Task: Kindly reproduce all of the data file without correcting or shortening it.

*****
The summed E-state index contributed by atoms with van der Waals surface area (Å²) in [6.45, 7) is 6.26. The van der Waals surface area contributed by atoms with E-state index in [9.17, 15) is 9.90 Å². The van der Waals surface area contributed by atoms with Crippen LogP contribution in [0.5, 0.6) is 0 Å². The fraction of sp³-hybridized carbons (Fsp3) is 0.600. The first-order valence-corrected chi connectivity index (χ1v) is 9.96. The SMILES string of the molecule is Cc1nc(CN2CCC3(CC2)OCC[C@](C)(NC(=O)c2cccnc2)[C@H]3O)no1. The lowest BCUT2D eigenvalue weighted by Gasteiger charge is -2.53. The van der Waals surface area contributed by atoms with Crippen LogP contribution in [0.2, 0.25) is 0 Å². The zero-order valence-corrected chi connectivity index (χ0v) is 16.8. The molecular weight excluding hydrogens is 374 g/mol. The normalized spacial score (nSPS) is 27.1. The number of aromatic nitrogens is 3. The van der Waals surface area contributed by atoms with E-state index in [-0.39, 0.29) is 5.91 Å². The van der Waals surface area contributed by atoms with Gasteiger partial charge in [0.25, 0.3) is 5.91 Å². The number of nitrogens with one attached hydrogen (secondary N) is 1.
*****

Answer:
The summed E-state index contributed by atoms with van der Waals surface area (Å²) in [6.45, 7) is 6.26. The van der Waals surface area contributed by atoms with E-state index in [9.17, 15) is 9.90 Å². The van der Waals surface area contributed by atoms with Crippen LogP contribution in [0.5, 0.6) is 0 Å². The fraction of sp³-hybridized carbons (Fsp3) is 0.600. The first-order valence-corrected chi connectivity index (χ1v) is 9.96. The SMILES string of the molecule is Cc1nc(CN2CCC3(CC2)OCC[C@](C)(NC(=O)c2cccnc2)[C@H]3O)no1. The lowest BCUT2D eigenvalue weighted by Gasteiger charge is -2.53. The van der Waals surface area contributed by atoms with Crippen LogP contribution in [0.2, 0.25) is 0 Å². The zero-order valence-corrected chi connectivity index (χ0v) is 16.8. The molecular weight excluding hydrogens is 374 g/mol. The normalized spacial score (nSPS) is 27.1. The number of aromatic nitrogens is 3. The van der Waals surface area contributed by atoms with E-state index in [-0.39, 0.29) is 5.91 Å². The van der Waals surface area contributed by atoms with Gasteiger partial charge in [0.25, 0.3) is 5.91 Å². The number of nitrogens with one attached hydrogen (secondary N) is 1.